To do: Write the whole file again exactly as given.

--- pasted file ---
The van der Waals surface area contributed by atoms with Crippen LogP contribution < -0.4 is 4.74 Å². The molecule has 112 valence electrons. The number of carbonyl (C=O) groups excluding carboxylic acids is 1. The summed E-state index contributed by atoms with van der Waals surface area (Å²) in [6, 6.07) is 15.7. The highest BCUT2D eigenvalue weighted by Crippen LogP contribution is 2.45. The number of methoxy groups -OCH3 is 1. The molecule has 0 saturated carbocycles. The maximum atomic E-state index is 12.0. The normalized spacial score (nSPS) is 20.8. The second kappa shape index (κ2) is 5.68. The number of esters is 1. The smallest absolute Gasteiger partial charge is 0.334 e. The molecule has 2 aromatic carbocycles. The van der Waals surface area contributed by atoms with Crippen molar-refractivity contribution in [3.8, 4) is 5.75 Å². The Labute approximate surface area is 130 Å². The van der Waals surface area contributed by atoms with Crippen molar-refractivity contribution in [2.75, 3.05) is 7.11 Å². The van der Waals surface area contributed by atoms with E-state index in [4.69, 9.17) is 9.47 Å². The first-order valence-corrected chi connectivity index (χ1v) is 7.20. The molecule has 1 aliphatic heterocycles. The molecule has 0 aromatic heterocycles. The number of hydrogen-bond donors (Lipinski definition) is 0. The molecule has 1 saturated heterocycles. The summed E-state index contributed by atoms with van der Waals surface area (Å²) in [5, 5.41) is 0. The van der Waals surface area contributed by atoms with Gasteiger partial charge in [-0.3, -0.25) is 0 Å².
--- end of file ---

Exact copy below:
The van der Waals surface area contributed by atoms with Crippen LogP contribution < -0.4 is 4.74 Å². The molecule has 112 valence electrons. The number of carbonyl (C=O) groups excluding carboxylic acids is 1. The summed E-state index contributed by atoms with van der Waals surface area (Å²) in [6, 6.07) is 15.7. The highest BCUT2D eigenvalue weighted by Crippen LogP contribution is 2.45. The number of methoxy groups -OCH3 is 1. The molecule has 0 saturated carbocycles. The maximum atomic E-state index is 12.0. The normalized spacial score (nSPS) is 20.8. The second kappa shape index (κ2) is 5.68. The number of esters is 1. The smallest absolute Gasteiger partial charge is 0.334 e. The molecule has 2 aromatic carbocycles. The van der Waals surface area contributed by atoms with Crippen molar-refractivity contribution in [3.8, 4) is 5.75 Å². The Labute approximate surface area is 130 Å². The van der Waals surface area contributed by atoms with Crippen molar-refractivity contribution in [2.75, 3.05) is 7.11 Å². The van der Waals surface area contributed by atoms with E-state index in [4.69, 9.17) is 9.47 Å². The first-order valence-corrected chi connectivity index (χ1v) is 7.20. The molecule has 1 aliphatic heterocycles. The molecule has 0 aromatic heterocycles. The number of hydrogen-bond donors (Lipinski definition) is 0. The molecule has 1 saturated heterocycles. The summed E-state index contributed by atoms with van der Waals surface area (Å²) in [5, 5.41) is 0. The van der Waals surface area contributed by atoms with Gasteiger partial charge in [-0.3, -0.25) is 0 Å².